Now, it is important to note not all cardio is the same.  Traditionally, “cardio” refers to steady-state cardio like a long run at a constant, generally slower pace over an extended period of time and can include cardio activities like running, cycling and swimming.

In more recent years, HIIT (high intensity interval training), a more non-traditional cardio-based workout, has become increasingly more popular. These workouts are shorter and more intense, requiring increased heart rate and maximum effort for smaller bursts of time.

Let’s now explore the pro’s and con’s around cardio:

PROS:

  • Improved cardiovascular health = increased lung capacity, heart strength and blood flow

  • Increased endurance = able to do to more work with less rest

  • Little to no equipment required

  • Endless options based on what you enjoy

  • Improved speed/athletic performance

  • Promotes weight loss (increased calorie burn)

CONS:

  • Steady-state cardio decreases muscle mass

  • Steady-state cardio requires longer workouts

  • HIIT workouts are extremely challenging/stress the body

  • Increased risk for injury due to intensity (focus shifts on speed vs quality and proper form)

  • Your body stops burning calories when your cardio workout ends

Sure, you will burn calories doing cardio based workouts BUT calories aside….

CARDIO IS NOT EFFECTIVE FOR:

  1. Building muscle! Building strength and increasing bone density as you age is of the utmost importance. Note, the more muscle you have, the more fat your body burns AND the more fat your body will continue burning even during times of rest and inactivity. Looking to get stronger, reshape your body and fit in your clothes better? You are going to need more muscle and less body fat.

  2. Moving better! Cardio does not help your body mechanically move better nor will it help you increase your range of motion or flexibility. Think of the stuff you do every day like getting out of bed, bending over to pick up your kids/grandkids/put on your shoes, or walking up and down the stairs. These activities are not made better by doing cardio since most cardio activities places an additional strain on your joints and ligaments through repetitive motions.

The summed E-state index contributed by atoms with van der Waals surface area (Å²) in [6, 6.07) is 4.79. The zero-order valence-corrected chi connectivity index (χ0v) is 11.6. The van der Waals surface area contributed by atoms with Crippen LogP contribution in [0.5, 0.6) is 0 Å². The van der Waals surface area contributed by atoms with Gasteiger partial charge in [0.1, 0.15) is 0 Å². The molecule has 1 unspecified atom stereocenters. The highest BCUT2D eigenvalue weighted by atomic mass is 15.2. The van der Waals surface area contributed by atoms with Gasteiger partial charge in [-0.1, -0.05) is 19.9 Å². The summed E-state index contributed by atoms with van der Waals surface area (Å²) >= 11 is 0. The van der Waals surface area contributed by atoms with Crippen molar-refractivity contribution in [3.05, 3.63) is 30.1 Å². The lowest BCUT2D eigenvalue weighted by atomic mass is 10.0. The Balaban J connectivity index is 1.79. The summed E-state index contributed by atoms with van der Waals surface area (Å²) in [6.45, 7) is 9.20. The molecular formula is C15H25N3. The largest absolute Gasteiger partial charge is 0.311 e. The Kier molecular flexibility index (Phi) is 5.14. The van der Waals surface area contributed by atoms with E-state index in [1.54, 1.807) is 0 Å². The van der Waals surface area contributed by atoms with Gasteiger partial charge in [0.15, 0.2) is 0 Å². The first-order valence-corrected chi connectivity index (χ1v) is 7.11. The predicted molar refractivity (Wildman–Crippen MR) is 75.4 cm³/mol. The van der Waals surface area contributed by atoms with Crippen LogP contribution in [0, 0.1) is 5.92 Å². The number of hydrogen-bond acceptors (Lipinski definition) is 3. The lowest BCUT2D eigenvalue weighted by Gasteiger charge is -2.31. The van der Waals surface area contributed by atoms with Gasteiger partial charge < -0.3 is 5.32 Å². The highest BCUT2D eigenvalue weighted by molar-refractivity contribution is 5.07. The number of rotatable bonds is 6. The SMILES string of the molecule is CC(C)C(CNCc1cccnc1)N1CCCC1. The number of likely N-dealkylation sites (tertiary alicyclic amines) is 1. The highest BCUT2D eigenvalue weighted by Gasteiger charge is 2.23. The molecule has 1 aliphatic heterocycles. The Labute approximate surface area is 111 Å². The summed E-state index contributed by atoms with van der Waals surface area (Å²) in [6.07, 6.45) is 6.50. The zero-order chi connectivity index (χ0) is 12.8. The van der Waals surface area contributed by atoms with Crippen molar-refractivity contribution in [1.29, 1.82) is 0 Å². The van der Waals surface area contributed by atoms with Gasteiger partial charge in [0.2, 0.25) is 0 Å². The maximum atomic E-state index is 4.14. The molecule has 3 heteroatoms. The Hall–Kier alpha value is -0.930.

3. Alleviating body aches and pains! If your knees, shoulders and / or back feels cranky, stiff or tight all the time, cardio is not your friend and will not help ease the pain because you are overusing the same muscles, joints, tendons, and ligaments. It’s like playing a record on repeat over and over and over again. In time, this leads to wear and tear and will put you at a much higher risk for injury.

SUMMARY: Overall, cardio workouts are a quick and generally easy way to burn calories and lose fat in the short term. However, our bodies are quick to adapt and because of this, will require different forms and increased challenges to continuing seeing results.

What are these increased challenges I speak of?! KEEP READING!


STRENGTH-BASED WORKOUTS

Next up, lifting weights (also known as strength training).

This style of exercise refers to any form of physical activity using external resistance. This could include using weights like dumbbells, kettlebells, barbells, and your own bodyweight. Other forms of resistance include bands or weighted medicine balls – lots of different tools and toys!

**It is VERY important to note that exercising with weights is NOT synonymous with lifting super duper heavy weights. This is not about being a bodybuilder or a power lifter. The term “heavy” is relative to what you can do safely. Maybe that’s using 10 pound weights or 50. Either way, you do YOU because it’s more about using resistance and less about how “heavy” you go – let me explain:

Here’s what happens to your body when you add any form of external resistance:

  • Using resistance causes small tears in your muscle fibers requiring your body and brain to make your muscles bigger, stronger, faster, and primed to deal with the next set of challenges provided by this type of training. 

  • Not only do your muscles prepare and step up to the challenge, but your bones also become stronger and denser.  Win-Win! 

Now, let us talk about the pros & cons of exercising with weights / added resistance:

PROS:

  • Increased strength – Getting stronger translates into making every day life EASIER! Unloading groceries- no problem! Need to carry your grandkid or toddler in one arm and push the stroller with the other-you got this! Taking the trash out or carrying that heaping basket of laundry upstairs – easy, peasy!